Milwaukee’s invisible racial cage

By Derrick Z. Jackson, Boston Globe

I’ve had a bad feeling for a quarter century about my hometown of Milwaukee. As a frequent writer on transportation, I took particular note as the city’s white suburbs built an invisible but impregnable cage around a majority African American and Latino city.

The bars of that cage: the lack of public transportation.

When I was in kindergarten in 1960, Milwaukee boasted 741,000 people, including my parents and many relatives who came to escape Mississippi segregation and to work in factories and hospitals. At the time, 60 percent of the region’s manufacturing jobs were right in the city.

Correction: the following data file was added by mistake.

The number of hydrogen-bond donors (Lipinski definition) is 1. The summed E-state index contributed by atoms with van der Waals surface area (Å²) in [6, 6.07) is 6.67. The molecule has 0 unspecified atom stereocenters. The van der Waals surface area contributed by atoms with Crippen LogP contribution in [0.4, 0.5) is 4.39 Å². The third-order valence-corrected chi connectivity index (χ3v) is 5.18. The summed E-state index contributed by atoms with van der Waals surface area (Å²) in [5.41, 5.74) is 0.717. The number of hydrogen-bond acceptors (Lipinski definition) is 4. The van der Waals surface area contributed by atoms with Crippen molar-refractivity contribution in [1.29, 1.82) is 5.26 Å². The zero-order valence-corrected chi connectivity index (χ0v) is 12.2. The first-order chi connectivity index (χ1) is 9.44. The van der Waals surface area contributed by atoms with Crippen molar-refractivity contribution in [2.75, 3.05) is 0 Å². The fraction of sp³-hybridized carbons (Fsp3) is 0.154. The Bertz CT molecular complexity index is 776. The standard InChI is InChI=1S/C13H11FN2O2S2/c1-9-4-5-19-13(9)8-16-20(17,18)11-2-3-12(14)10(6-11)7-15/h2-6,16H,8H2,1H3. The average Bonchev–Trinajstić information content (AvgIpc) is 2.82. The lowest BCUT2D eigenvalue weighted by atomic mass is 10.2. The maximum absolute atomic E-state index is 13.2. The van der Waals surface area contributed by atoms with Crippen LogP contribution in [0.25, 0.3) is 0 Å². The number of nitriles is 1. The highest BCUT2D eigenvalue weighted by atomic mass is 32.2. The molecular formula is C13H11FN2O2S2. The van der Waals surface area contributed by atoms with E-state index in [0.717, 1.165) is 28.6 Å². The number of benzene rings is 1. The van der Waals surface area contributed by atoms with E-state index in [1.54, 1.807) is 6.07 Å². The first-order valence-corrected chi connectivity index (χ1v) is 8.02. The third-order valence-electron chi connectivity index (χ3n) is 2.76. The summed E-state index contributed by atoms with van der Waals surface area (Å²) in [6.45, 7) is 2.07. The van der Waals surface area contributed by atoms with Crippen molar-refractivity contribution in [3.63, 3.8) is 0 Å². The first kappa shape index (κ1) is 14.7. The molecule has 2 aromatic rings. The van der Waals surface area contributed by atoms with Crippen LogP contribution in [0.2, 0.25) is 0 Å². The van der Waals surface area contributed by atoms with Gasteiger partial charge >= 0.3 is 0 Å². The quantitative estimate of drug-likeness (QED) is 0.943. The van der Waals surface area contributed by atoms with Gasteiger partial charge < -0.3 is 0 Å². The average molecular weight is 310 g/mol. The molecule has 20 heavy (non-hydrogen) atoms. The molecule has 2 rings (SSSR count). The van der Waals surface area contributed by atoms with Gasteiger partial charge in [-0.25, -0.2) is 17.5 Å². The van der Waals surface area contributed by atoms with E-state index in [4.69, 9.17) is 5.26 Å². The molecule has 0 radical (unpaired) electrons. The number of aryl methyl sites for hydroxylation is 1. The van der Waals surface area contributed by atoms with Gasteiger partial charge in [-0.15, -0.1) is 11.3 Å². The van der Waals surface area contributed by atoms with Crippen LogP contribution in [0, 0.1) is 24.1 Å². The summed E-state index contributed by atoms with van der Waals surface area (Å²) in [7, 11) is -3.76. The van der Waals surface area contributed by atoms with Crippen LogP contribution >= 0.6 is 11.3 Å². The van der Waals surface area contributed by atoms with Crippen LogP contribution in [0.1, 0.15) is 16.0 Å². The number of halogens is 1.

But by the time I graduated from the University of Wisconsin-­Milwaukee in 1976, jobs were disappearing, and the population was on its way to plummeting to 597,000 by 2000.

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